Written By Ruth Lawrence, UK

You might have encountered them on the streets. The lonely, the homeless, and the addicted. They started off just like the rest of us, but somewhere along the line, one wrong choice after another led them on a downward spiral. Now, they think it’s too late for them to try and amend their ways—God wouldn’t possibly want anything to do with them anyway.

Or perhaps you have a friend or have heard of someone struggling to take care of her baby on her own after a series of bad choices. Life is hard and lonely for her. Even if God exists, He wouldn’t know or care about her predicament, she tells you.

All around us, there are plenty of such people. In fact, some of my neighbours have the exact mind-set like those homeless guys on the streets. I find it sad that they’ve allowed their past choices to trap them into living such defeated lives—because it doesn’t need to be this way.

That’s what I’ve learned from my recent study on Nehemiah 9. At this point, the people of Israel are making their way back to Israel, after spending 70 years in exile in the land of Babylon. Nehemiah has been rebuilding the walls of Jerusalem amid some fierce opposition. Now all those who have returned are gathered together and they have a decision to make: Would they follow God?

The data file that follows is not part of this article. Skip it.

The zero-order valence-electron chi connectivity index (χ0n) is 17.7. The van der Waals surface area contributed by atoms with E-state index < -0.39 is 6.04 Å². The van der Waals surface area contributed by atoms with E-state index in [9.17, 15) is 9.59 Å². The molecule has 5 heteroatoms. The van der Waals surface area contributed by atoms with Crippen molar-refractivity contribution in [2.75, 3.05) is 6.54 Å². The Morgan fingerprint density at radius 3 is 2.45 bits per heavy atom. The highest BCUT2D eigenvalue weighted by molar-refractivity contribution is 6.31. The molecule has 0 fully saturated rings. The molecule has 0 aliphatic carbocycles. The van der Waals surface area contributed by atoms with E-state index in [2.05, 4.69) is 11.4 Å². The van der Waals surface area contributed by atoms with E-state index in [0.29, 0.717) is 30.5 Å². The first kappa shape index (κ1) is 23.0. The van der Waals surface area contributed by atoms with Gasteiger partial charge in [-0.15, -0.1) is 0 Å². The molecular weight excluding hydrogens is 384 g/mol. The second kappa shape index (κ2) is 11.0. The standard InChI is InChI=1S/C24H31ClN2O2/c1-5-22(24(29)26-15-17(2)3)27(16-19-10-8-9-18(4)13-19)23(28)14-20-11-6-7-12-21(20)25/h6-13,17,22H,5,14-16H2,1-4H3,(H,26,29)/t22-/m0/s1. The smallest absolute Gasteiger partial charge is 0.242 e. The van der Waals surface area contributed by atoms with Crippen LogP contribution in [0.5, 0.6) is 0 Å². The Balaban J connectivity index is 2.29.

The answer is a resounding yes—they want to follow God. Nehemiah 9 therefore is their prayer of repentance. It’s a long prayer and it covers all that God did for them as a nation and all their mistakes. Just like the people we see around us, the Israelites made some very poor choices. They rejected God and did what they wanted, even when they had just witnessed God doing amazing things for them—like rescuing them from slavery.

They must have been filled with regret and shame as they recounted their past mistakes. But what struck me about their prayer was not so much the extent of their sinfulness, but how God responded to them each time they failed. Interspersed through Nehemiah 9 are beautiful phrases like these:

But you are a forgiving God, gracious and compassionate, slow to anger and abounding in love. Therefore you did not desert them,” (Neh 9:17)

Because of your great compassion you did not abandon them in the wilderness.” (Neh 9:19)

But when they were oppressed they cried out to you. From heaven you heard them, and in your great compassion you gave them deliverers, who rescued them from the hand of their enemies.” (Neh 9:27)